No, the BBC is not censoring David Attenborough

Claims that an episode of Wild Isles was suppressed to please the Tories are untrue.

Lauren Smith

Topics Culture Politics Science & Tech UK

On Friday, amid all the uproar over Gary Lineker’s tweets, the Guardian excitedly claimed that the BBC was suppressing a secret sixth episode of David Attenborough’s new documentary series, Wild Isles, over fears of a ‘right-wing backlash’.

The Guardian reported that this sixth episode, which takes ‘a stark look at the losses of nature in the UK and what has caused the declines’, was considered by the BBC to be too much for ‘Tory politicians and the right-wing press’ to handle. And so, fearful of the wrath of the right, the corporation had decided to hide the episode away on BBC iPlayer, instead of airing it on live TV in the show’s usual primetime slot.

Cue angry accusations of censorship from those convinced that the BBC is being taken over by a sinister right-wing cabal. The great and good couldn’t believe what they were reading on Friday evening. First Lineker, and now Attenborough? Where will this right-wing purge of the BBC end?, they wondered.

Green MP Caroline Lucas raged at the BBC for ‘censoring’ Attenborough, blaming it on the ‘cynical culture wars stoked by populist ministers’. New Labour’s Alastair Campbell took to Twitter to lament ‘right-wing bullshittery and BBC management cowardice’. The Guardian also carried an op-ed, in which it said the BBC had ‘effectively silenced its greatest presenter’ (Attenborough, that is, not Lineker).

But there’s only one problem with this tale of Attenborough, a right-wing backlash and craven BBC censorship. It doesn’t seem to be true. There is no secret sixth episode of Wild Isles. And there is no plot by the BBC to keep the ‘truth’ hidden from the public. The Guardian, to put it kindly, seems to have got the wrong end of the stick.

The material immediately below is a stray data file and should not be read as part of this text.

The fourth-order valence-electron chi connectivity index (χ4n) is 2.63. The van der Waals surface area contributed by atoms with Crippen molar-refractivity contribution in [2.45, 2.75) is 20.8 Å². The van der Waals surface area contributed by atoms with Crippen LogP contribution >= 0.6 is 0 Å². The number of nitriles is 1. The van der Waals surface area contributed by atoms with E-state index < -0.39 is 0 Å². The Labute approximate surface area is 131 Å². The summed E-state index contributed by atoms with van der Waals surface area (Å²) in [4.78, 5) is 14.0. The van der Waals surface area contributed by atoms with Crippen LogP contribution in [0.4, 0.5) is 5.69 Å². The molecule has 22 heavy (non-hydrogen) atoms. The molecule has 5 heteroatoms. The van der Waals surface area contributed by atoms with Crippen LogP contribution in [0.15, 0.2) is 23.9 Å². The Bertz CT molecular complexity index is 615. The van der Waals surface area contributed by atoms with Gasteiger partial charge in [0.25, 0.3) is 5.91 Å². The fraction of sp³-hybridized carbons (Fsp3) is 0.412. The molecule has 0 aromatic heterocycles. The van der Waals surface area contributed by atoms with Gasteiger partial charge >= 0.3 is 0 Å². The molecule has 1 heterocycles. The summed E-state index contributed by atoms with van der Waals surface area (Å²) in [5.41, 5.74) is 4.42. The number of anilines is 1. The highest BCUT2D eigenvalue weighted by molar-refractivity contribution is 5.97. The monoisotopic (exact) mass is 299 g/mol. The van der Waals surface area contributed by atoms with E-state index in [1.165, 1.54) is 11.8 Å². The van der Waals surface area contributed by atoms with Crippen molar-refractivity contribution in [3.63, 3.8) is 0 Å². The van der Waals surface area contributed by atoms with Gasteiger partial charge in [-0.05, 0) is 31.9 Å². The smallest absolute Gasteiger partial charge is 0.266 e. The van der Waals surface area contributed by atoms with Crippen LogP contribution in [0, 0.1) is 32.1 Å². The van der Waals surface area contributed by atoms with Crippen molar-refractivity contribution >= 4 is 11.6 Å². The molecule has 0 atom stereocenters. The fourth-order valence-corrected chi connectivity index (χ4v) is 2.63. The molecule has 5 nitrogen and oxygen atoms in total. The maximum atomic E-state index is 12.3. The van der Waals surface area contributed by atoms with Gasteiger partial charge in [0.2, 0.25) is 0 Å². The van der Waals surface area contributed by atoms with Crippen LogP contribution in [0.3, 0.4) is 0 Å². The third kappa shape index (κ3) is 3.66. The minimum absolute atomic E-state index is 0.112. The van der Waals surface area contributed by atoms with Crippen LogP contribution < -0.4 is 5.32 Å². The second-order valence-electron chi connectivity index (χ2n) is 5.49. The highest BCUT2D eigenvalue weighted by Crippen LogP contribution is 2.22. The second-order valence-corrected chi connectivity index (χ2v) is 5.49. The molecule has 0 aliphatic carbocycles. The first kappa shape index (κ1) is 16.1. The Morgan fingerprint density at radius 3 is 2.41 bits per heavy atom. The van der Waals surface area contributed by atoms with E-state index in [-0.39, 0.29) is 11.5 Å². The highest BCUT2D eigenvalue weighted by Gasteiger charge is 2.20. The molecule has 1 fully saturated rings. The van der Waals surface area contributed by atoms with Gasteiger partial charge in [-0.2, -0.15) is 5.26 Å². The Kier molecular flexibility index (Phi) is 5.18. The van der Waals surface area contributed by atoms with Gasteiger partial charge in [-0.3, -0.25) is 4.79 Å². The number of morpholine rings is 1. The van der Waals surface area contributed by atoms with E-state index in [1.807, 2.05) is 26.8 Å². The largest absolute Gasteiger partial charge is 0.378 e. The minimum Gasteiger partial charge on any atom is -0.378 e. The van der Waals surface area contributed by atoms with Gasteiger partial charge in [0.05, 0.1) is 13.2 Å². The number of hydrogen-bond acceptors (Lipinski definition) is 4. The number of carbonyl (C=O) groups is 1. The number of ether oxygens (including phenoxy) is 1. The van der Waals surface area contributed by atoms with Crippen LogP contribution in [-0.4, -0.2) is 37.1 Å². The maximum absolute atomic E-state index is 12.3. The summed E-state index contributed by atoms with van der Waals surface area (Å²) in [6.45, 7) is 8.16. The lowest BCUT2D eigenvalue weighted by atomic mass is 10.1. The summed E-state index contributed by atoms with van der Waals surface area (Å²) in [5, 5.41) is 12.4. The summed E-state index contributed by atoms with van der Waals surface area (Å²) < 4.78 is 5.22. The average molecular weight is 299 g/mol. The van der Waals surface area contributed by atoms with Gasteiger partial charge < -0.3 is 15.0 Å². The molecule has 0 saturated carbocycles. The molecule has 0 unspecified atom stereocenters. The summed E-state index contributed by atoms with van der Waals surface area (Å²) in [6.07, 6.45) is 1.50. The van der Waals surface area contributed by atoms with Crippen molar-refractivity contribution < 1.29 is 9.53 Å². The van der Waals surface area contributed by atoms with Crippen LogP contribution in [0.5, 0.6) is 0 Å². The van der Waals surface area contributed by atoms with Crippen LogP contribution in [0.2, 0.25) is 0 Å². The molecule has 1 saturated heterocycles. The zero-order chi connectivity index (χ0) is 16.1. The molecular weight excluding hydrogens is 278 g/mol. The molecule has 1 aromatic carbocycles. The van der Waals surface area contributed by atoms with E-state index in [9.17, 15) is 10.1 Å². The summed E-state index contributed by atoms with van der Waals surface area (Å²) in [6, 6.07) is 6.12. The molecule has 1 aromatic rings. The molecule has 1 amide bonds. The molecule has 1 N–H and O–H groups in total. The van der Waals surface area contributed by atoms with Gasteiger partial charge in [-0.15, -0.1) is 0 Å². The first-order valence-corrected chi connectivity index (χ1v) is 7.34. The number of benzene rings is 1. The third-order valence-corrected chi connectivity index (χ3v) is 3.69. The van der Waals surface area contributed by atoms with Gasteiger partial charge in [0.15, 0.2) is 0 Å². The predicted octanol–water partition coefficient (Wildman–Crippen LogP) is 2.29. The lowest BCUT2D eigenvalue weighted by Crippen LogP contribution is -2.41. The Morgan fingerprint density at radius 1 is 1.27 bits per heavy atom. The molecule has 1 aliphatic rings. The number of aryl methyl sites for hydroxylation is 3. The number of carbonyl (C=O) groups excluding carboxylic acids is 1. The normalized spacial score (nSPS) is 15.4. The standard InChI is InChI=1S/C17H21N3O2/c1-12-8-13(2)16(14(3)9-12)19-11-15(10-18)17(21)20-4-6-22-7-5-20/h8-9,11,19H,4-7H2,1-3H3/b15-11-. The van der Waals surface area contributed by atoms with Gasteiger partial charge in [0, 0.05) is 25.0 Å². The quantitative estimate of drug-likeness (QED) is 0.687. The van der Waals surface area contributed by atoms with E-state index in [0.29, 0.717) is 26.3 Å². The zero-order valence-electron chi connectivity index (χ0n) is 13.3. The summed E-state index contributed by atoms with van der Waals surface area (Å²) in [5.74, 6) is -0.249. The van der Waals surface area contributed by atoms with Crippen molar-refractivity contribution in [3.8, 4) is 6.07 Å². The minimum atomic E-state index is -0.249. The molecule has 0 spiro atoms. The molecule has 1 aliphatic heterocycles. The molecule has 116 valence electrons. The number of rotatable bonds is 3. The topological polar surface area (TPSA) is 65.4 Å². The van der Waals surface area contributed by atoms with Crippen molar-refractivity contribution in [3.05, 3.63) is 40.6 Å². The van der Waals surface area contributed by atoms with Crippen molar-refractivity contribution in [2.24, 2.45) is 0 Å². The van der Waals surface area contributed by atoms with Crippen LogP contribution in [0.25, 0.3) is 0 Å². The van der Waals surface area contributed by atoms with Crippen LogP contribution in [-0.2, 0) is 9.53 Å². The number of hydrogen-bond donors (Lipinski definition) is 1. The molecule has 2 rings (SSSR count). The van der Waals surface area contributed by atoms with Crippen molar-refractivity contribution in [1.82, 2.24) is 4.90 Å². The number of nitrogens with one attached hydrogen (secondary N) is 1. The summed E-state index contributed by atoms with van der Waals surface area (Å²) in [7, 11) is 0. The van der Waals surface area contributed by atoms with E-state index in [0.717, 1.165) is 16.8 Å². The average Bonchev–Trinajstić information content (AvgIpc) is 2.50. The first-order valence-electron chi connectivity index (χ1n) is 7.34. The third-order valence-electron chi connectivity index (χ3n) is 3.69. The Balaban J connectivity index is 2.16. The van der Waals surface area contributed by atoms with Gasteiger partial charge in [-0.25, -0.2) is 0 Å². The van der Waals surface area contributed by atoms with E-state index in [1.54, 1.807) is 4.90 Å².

As journalist Jake Kanter has pointed out on Twitter, the supposedly censored episode is in fact a complementary film that was made for the RSPB, the WWF and the National Trust. The film, titled Saving Our Wild Isles, is not part of the series and was not made for the BBC. It was commissioned by wildlife and conservation charities, and then later acquired by iPlayer. It was never intended to be shown on TV.

Guardian reporters could have saved themselves a lot of trouble by reading the original BBC press release for Wild Isles from last August. There, the BBC announced ‘a major new five-part natural-history series’. Not a six-episode series, but a five-episode series. Which is exactly what the BBC is now broadcasting.

Those involved in making Saving Our Wild Isles have been quick to point out that the Guardian article is wrong. The WWF, which part-funded the film, has tweeted that the film was ‘inspired by the Wild Isles series but not part of it’. The BBC has said that the Guardian report is ‘totally inaccurate’.

So, not for the first time, liberal-left journalists and politicos – those most keen to warn of the dangers of fake news – have happily spread a seemingly untrue (or at the very least misleading) story. Will any of them admit to their mistake? I’m not holding my breath.

Lauren Smith is an editorial assistant at spiked.

Picture by: YouTube / BBC.

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Topics Culture Politics Science & Tech UK


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